Monday 23 February 2015

People on a train of life

Let me sit
The man had splayed himself across two seats when I got on the train and kindly asked him to make room for me. Nothing could have prepared me for one of the most engaging conservations I have had on a train journey in a while.
He appeared to be in workmen’s clothes and I gingerly sat myself beside him just because my trolley bag which is generally heavier and bulkier than a simple rucksack needs more ample space than I can get in the standard seat space.
A conversation triggered
As I settled into my seat, I reached into my bag, grabbed my copy of The Economist’s Intelligent Life magazine and flipped the pages to read, Among the reindeer by Laura Galloway, who left a media consultancy to live amongst the Sami people; Laplanders to you and me, in the Arctic Circle after a DNA test suggested she descended from them.
He saw the page and said, he was on his way up there. Apparently, he is a fisherman who works on a big boat in the seas and oceans within the Arctic Circle.
From then on, for the hour, we talked about fishing, European fishing quotas, fortunes, misfortunes - he once owned a fishing trawler, the cold and how he suffered some of the coldest temperatures ever on one fishing expedition on the Bering Sea.
Fish of a long tale
He had come to Cheshire for a funeral, was travelling to Manchester, and changing trains for a journey all the way to Aberdeen where he would board a helicopter to Wick and then a flight to Reykjavik in Iceland. Quite a convoluted itinerary, I thought, but it must be one of the least travelled routes plied by only those in the know.
He had been a fisherman all his life, manning boats from when he was 10, he being in the fourth generation of fishermen from his family.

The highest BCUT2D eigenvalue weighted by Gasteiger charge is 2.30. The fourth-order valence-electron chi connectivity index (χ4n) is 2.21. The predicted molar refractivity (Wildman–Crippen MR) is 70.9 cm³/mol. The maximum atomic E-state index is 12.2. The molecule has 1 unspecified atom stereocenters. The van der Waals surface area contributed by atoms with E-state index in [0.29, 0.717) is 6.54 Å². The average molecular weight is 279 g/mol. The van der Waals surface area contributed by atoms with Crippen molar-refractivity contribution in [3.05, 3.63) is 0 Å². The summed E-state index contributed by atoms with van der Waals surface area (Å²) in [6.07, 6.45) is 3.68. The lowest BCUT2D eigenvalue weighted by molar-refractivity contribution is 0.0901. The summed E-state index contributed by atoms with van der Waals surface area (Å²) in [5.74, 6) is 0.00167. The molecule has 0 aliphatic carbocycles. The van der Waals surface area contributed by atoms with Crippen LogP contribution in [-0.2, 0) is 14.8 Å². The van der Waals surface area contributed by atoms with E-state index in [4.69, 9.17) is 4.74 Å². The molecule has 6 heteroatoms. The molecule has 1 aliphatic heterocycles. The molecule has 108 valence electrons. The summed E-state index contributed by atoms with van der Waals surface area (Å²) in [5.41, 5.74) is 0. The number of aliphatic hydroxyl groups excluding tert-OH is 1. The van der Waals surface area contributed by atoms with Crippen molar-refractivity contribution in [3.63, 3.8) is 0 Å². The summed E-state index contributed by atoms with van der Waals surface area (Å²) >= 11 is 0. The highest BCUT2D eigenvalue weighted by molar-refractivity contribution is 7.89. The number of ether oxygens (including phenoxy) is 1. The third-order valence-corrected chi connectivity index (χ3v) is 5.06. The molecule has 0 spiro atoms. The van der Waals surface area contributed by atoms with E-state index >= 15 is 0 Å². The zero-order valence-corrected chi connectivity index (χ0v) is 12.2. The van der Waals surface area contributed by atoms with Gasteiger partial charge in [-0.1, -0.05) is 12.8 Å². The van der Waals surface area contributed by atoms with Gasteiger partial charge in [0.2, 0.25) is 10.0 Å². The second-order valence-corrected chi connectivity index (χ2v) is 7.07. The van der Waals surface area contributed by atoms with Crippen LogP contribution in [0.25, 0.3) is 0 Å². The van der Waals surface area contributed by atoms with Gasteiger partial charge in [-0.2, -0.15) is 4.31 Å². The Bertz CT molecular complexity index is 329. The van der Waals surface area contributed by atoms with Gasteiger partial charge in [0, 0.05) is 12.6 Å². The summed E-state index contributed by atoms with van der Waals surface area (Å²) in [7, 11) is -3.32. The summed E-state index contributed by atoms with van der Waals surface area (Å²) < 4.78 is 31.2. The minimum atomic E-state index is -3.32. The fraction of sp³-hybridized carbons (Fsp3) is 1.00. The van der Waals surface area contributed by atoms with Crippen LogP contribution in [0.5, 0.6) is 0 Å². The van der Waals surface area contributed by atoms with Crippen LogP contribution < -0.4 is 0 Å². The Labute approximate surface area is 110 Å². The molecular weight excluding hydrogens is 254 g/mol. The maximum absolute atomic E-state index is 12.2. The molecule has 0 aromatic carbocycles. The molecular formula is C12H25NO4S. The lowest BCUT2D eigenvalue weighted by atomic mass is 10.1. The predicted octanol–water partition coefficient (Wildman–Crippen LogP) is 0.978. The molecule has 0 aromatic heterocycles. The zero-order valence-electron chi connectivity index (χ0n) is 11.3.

One thing I learnt from our conversation was the appearance of a man is no indicator of the wealth of knowledge he might have, how well he might have travelled and what good conversation you might have with the person.
Suffice it to say, I am yet to read the story in the magazine that started off our conversation. At Manchester Piccadilly Station, we shook hands, I gave him directions as to where to board his connecting train and he expected to be in Reykjavik by midnight.
Now, I can see
On another train journey, a mother and child got on and sat in front of me. They were returning from visiting her mother and the son who had glasses on seem to have had a wonderful half-term holiday away.
We engaged in enough small talk for me to discover one amazing miracle of medicine, the son had a very high auditory acuity (heightened sense of hearing) which for a while was sensory compensation for being born blind, but now he could see because he had undergone a penetrating keratoplasty (Corneal transplant).

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